Are T cells key to controlling COVID-19 and reducing its severity?

Are T cells key to controlling COVID-19 and reducing its severity?

A new study has confirmed that T cells play an important role in the body’s response to COVID-19.

The findings show that a multi-layered, virus-specific immune response is important for controlling the virus during the acute phase of the infection and reducing the severity of the disease, with the bulk of the evidence pointing to a much bigger role for T cells than antibodies.

The study has been carried out by researchers at La Jolla Institute for Immunology and has been published in the journal Cell.

COVID-19 and the immune system

When COVID-19 enters the body, the innate immune system launches a broad and unspecific attack against the intruder, releasing waves of signalling molecules that incite inflammation and alert the immune system’s precision forces to the presence of a pathogen. The ‘adaptive immune system’ then launches a more specific attack against the virus, intercepting viral particles and killing infected cells. The adaptive immune system consists of antibodies, helper T cells, which assist B cells to make protective antibodies, and killer T cells which seek out virus-infected cells and eliminate them.

The researchers suggest from the findings that potential vaccines should elicit a broad immune response that includes antibodies, help, and killer T cells to ensure immunity.

Dr Alessandro Sette, who co-led the study with Shane Crotty, both professors in LJI’s Center for Infectious Disease and Vaccine Research, said: “What we didn’t see was any evidence that T cells contribute to a cytokine storm, which is more likely mediated by the innate immune system.”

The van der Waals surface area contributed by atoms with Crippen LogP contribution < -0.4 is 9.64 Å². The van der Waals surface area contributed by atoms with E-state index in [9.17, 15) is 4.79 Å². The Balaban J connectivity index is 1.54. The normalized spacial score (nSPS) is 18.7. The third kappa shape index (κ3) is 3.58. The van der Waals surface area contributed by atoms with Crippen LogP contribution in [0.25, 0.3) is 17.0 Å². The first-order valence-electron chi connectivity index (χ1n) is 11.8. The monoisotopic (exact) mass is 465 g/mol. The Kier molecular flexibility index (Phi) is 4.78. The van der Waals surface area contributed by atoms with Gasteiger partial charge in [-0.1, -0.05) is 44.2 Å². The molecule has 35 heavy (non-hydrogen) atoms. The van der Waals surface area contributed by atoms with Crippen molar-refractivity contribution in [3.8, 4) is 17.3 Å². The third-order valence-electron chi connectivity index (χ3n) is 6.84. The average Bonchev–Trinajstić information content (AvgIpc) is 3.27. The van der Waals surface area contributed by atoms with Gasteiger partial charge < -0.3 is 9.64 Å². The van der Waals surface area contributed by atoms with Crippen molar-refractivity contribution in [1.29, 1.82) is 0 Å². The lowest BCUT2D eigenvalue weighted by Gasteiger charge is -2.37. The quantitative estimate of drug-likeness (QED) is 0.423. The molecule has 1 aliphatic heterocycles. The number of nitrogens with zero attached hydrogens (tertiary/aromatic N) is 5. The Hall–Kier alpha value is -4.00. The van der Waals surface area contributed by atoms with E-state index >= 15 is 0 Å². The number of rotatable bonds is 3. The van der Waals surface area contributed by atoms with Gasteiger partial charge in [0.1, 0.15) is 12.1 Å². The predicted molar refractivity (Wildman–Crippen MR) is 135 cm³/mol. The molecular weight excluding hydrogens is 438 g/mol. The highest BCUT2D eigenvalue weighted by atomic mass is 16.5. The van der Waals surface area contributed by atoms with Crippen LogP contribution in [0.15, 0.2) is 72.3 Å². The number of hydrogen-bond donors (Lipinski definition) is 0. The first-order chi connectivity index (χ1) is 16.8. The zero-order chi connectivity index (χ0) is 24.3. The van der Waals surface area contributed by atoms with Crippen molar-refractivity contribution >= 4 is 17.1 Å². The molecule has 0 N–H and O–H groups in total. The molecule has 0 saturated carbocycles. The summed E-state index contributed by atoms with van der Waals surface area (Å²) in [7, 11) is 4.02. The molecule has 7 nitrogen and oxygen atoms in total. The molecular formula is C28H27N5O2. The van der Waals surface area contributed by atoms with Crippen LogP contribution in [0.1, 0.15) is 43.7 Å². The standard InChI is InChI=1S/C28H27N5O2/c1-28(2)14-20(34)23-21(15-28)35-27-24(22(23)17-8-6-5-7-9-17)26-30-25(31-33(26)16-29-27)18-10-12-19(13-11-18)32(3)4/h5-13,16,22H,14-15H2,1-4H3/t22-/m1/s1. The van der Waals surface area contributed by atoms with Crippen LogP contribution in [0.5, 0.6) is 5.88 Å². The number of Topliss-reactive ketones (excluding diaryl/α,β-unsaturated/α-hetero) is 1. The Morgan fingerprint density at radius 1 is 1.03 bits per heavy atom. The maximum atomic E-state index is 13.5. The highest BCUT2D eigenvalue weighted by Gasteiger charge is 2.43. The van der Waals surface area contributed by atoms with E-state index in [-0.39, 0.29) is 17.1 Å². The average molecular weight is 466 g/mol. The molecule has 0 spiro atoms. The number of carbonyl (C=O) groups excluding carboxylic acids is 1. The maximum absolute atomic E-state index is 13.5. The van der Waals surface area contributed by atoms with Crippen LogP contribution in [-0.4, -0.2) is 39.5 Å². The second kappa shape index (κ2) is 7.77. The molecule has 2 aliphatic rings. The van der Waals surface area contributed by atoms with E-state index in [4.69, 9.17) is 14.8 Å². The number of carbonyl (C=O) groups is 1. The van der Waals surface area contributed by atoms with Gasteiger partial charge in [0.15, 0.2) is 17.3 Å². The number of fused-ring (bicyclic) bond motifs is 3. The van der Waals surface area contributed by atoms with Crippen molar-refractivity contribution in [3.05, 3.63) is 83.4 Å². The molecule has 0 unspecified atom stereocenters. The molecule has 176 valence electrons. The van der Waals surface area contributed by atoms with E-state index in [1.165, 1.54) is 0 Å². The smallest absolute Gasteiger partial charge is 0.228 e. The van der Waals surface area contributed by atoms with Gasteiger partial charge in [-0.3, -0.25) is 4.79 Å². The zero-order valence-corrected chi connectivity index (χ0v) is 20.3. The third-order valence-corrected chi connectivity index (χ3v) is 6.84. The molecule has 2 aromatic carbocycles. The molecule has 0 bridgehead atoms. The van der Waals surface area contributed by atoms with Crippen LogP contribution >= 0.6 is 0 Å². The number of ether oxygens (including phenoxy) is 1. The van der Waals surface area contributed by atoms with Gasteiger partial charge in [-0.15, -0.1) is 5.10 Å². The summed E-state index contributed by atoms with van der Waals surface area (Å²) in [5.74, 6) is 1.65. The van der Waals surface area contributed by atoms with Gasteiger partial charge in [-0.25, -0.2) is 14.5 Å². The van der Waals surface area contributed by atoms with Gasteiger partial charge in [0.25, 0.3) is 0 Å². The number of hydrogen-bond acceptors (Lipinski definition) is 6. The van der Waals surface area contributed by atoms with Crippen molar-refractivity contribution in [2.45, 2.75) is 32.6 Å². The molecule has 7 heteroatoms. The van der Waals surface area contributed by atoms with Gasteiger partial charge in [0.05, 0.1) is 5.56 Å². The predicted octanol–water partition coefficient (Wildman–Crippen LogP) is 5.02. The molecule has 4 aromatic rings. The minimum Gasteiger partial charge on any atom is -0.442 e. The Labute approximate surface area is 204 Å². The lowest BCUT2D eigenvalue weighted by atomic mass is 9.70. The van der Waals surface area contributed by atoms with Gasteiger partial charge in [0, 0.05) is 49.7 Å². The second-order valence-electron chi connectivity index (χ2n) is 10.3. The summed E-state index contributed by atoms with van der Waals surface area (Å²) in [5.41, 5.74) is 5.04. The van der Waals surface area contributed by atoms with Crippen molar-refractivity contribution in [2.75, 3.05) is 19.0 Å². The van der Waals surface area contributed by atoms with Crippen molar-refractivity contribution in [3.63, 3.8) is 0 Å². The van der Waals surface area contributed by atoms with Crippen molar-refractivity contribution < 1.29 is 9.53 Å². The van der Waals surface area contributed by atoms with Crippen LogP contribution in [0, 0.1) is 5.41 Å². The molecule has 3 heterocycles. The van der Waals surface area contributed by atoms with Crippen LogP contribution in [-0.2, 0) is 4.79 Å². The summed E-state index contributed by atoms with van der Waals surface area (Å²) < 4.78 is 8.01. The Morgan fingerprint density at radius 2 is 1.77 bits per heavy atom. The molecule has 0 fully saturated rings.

The researchers wanted to capture the whole range of disease manifestation in order to identify differentiating immunological factors, finding that fully recovered individuals had measurable antibody, helper, and killer T cell responses, while the adaptive immune response in acute COVID-19 patients varied more widely with some lacking neutralising antibodies, other helper or killer T cells, or any combination thereof.

Co-first author and postdoctoral research, Carolyn Moderbacher, commented: “When we looked at a combination of all of our data across all 111 measured parameters we found that in general, people who mounted a broader and well-coordinated adaptive response tended to do better. A strong SARS-CoV-2 specific T cell response, in particular, was predictive of milder disease. Individuals whose immune response was less coordinated tended to have poorer outcomes.”

COVID-19 in the elderly

‘Naïve T cells’ are inexperienced T cells that have not met their viral match yet. As we age, the immune system’s supply of these types of T cells reduces, and fewer cells are available to be activated to respond to a new virus.

Crotty said: “Our observations could also explain why older COVID-19 patients are much more vulnerable to the disease. With increasing age, the reservoir of T cells that can be activated against a specific virus declines and the body’s immune response becomes less coordinated, which looks to be one factor making older people drastically more susceptible to severe or fatal COVID-19.”

The research shows that instead of antibodies, T cells and helper T cells, in particular, are associated with protective immune responses.

“This was perplexing to many people, but controlling a primary infection is not the same as vaccine-induced immunity, where the adaptive immune system is ready to pounce at time zero.” Crotty continued. “These findings indicate it is plausible T cells are more important in natural SARS-CoV-2 infection, and antibodies more important in a COVID-19 vaccine, although it is also plausible that T cell responses against this virus are important in both cases.”

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